Todd McFarlane Reveals Details Regarding Upcoming DC/McFarlane Toys Line

The last time Image Comics founder Todd McFarlane collaborated with DC Comics, it was the one-shot Batman/Spawn with legendary writer Frank Miller. Twenty-five years later, Todd brings not his pencils and inks to DC, but moulds and accessories instead.

At last month’s Toy Fair, McFarlane announced an exclusive contract with DC to produce a line of toys based on the many heroes and villains from the company entitled DC Multiverse. The toy line will draw from a variety of interpretations that will include the looks of iconic characters from TV, movie, and animated features. As to his target market, McFarlane intends to expand the fan following for DC Comics, but he has no intention of reinventing the wheel. “Every few months, there is a new fan coming in and sayin ‘I just like those characters.’ [I] think if you overthink it, you start to add things that tend to jack up the price and I have always been price sensitive. [At its core] I just need to do those characters right in a variety of looks that people can just pick the ones they want.”

Canadian-born McFarlane has proven himself to be both a successful artist and entrepreneur throughout his 30-plus year career by taking chances and pushing the boundaries. His stay at DC involved pencilling the Batman: Year Two story, and then he went on to Marvel to work on The Incredible Hulk and reimagine Spider-Man. Dissatisfied with the restrictions and consistent complaints from the editing department about his graphic approach to their characters, Todd and handful of artists – including then-X-Men artist Jim Lee – left Marvel to found Image Comics. The fundamental difference in policy between Image and the competition? Every character at Image was creator-owned. Todd’s own character, Al Simmons aka Spawn, burst onto the scene in 1992 in the vein of the mature stories and graphic violence that catapulted Image onto the world stage. From there, McFarlane invested in toy development. McFarlane Toys, whether superhero or sports icon – Todd is an avid sports fan – have become known for their articulation and intricacies that outshine other toy manufacturers.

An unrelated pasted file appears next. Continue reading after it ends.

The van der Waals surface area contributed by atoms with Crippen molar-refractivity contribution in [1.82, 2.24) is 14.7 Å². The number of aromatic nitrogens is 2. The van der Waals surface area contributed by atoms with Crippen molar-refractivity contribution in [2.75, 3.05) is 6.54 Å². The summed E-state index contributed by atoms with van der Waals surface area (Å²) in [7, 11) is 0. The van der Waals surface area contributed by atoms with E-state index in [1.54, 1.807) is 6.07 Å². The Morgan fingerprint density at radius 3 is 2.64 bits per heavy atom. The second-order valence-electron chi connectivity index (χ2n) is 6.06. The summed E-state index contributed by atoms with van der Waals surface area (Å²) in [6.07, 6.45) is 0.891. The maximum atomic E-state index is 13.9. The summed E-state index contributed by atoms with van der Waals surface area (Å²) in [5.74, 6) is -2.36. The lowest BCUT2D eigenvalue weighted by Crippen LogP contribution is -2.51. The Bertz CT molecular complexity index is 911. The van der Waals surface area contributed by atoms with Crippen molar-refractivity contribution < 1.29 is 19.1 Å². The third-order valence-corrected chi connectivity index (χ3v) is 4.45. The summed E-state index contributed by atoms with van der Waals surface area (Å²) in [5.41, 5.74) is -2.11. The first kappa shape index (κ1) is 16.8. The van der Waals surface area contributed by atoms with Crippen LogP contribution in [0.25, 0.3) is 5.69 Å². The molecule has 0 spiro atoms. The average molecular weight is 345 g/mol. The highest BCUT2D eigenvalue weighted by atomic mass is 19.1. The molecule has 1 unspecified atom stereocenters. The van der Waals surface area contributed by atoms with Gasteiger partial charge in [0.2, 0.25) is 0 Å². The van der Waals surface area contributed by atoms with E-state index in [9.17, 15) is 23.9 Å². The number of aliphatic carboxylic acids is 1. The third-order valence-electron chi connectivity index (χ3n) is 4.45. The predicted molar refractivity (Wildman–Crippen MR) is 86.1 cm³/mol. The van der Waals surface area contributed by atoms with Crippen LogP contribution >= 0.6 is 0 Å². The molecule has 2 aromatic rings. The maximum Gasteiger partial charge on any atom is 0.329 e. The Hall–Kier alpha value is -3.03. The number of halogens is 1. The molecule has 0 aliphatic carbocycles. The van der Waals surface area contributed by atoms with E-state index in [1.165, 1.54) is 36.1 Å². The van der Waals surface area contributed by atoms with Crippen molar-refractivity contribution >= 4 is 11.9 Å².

DC itself (through DC Direct) has distributed artist-inspired statues and action figures of their line of characters to the satisfaction of the fans. As to the question of whether kids will be playing with a McFarlane-inspired Batman figure or display a McFarlane-inspired Batman statue on their mantle, Todd is open-minded. “[If] DC says ‘We just need a cool-looking Batman’ then I get to put on my Todd McFarlane hat and go ‘Okay, what’s that look like?’ [I’m] not saying they’re going to approve of every little thing we put out to them, but they’re sayin if I have a cool idea in my head, then show it to them.”

But what’s cool to Todd? Given the investment popular culture has placed in superhero media these days, he tries to take the tastes of the general 25-year-old fan into consideration when approaching a project. After all, not every movie goer or Netflix binge-watcher reads the source material the comic book action originates from. “Take for example Aquaman, ” he says, “if you took everybody that reads the comic book today and got them to go to the movie, it would have made maybe a half a million dollars. Instead it made a billion worldwide. That tells me that not just comic readers are going to these movies, but people who just like the concept of superheroes. That doesn’t always mean they like comic books.”

Todd expands this theory into the difference between what the hypothetical 25-year-old and a mom shopping for her son’s sixth birthday thinks is best. The former would want what he watched on the big screen, while the latter would be looking for “something at a value [and] something with a bulk to it that it can be played with. It’s a toy! Take both of these and put them at the store together both wanting Aquaman because he’s sort of hot right now then they may be looking for something different.”

But what does Todd himself find exciting, in particular about this new contract?

“Getting to do the core characters because I don’t want to sit there and complain how I never got to do a Batman. [Every] week there is a new Batman fan walking through those stores.”

The line is set to debut in 2020, which sadly means that DC Multiverse will miss the Christmas rush. As to how Todd feels about that, he says “I get it, I’ll miss Christmas. [But] I know there are people out there who want to see a Todd Batman and Superman.”


I'm an Ontario-based news writer, as well as graphic illustrator with his own commission business. I've been a comic collector since I was ten and have enjoyed the lore of these larger than life figures ever since. I graduated with an HBA from the University of Toronto in Humanities and have worked for both local and online news outlets.